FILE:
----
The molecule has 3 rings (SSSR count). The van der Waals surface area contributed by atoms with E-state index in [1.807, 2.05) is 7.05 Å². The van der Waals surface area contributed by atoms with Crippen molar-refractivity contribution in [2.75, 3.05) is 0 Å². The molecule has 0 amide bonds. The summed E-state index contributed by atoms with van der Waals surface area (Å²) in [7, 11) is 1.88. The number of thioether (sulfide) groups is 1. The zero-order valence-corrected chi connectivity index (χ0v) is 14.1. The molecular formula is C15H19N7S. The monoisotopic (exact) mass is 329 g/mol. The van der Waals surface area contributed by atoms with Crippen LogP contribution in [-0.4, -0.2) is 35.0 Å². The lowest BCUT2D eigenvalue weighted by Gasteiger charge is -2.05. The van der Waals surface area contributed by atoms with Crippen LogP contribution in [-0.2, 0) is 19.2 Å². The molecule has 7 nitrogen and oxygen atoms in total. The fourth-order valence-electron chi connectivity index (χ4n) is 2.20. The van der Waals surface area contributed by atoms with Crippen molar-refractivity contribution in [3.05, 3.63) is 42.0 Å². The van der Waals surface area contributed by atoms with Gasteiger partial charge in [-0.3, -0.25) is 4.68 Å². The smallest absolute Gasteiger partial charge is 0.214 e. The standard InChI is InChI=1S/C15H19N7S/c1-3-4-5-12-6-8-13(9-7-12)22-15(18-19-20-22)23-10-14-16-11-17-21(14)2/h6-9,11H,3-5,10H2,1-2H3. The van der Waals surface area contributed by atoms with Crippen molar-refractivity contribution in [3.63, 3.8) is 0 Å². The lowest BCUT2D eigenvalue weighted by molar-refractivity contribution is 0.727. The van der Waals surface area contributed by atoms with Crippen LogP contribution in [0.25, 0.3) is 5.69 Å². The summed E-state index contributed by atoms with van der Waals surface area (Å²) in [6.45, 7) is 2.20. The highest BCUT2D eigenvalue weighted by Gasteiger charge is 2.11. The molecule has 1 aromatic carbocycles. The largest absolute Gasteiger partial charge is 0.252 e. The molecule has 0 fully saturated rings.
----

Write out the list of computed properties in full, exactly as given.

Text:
The molecule has 3 rings (SSSR count). The van der Waals surface area contributed by atoms with E-state index in [1.807, 2.05) is 7.05 Å². The van der Waals surface area contributed by atoms with Crippen molar-refractivity contribution in [2.75, 3.05) is 0 Å². The molecule has 0 amide bonds. The summed E-state index contributed by atoms with van der Waals surface area (Å²) in [7, 11) is 1.88. The number of thioether (sulfide) groups is 1. The zero-order valence-corrected chi connectivity index (χ0v) is 14.1. The molecular formula is C15H19N7S. The monoisotopic (exact) mass is 329 g/mol. The van der Waals surface area contributed by atoms with Crippen LogP contribution in [-0.4, -0.2) is 35.0 Å². The lowest BCUT2D eigenvalue weighted by Gasteiger charge is -2.05. The van der Waals surface area contributed by atoms with Crippen LogP contribution in [-0.2, 0) is 19.2 Å². The molecule has 7 nitrogen and oxygen atoms in total. The fourth-order valence-electron chi connectivity index (χ4n) is 2.20. The van der Waals surface area contributed by atoms with Crippen molar-refractivity contribution in [3.05, 3.63) is 42.0 Å². The van der Waals surface area contributed by atoms with Gasteiger partial charge in [-0.3, -0.25) is 4.68 Å². The smallest absolute Gasteiger partial charge is 0.214 e. The standard InChI is InChI=1S/C15H19N7S/c1-3-4-5-12-6-8-13(9-7-12)22-15(18-19-20-22)23-10-14-16-11-17-21(14)2/h6-9,11H,3-5,10H2,1-2H3. The van der Waals surface area contributed by atoms with Crippen molar-refractivity contribution in [3.63, 3.8) is 0 Å². The lowest BCUT2D eigenvalue weighted by molar-refractivity contribution is 0.727. The van der Waals surface area contributed by atoms with Crippen LogP contribution in [0.25, 0.3) is 5.69 Å². The summed E-state index contributed by atoms with van der Waals surface area (Å²) in [6.45, 7) is 2.20. The highest BCUT2D eigenvalue weighted by Gasteiger charge is 2.11. The molecule has 1 aromatic carbocycles. The largest absolute Gasteiger partial charge is 0.252 e. The molecule has 0 fully saturated rings.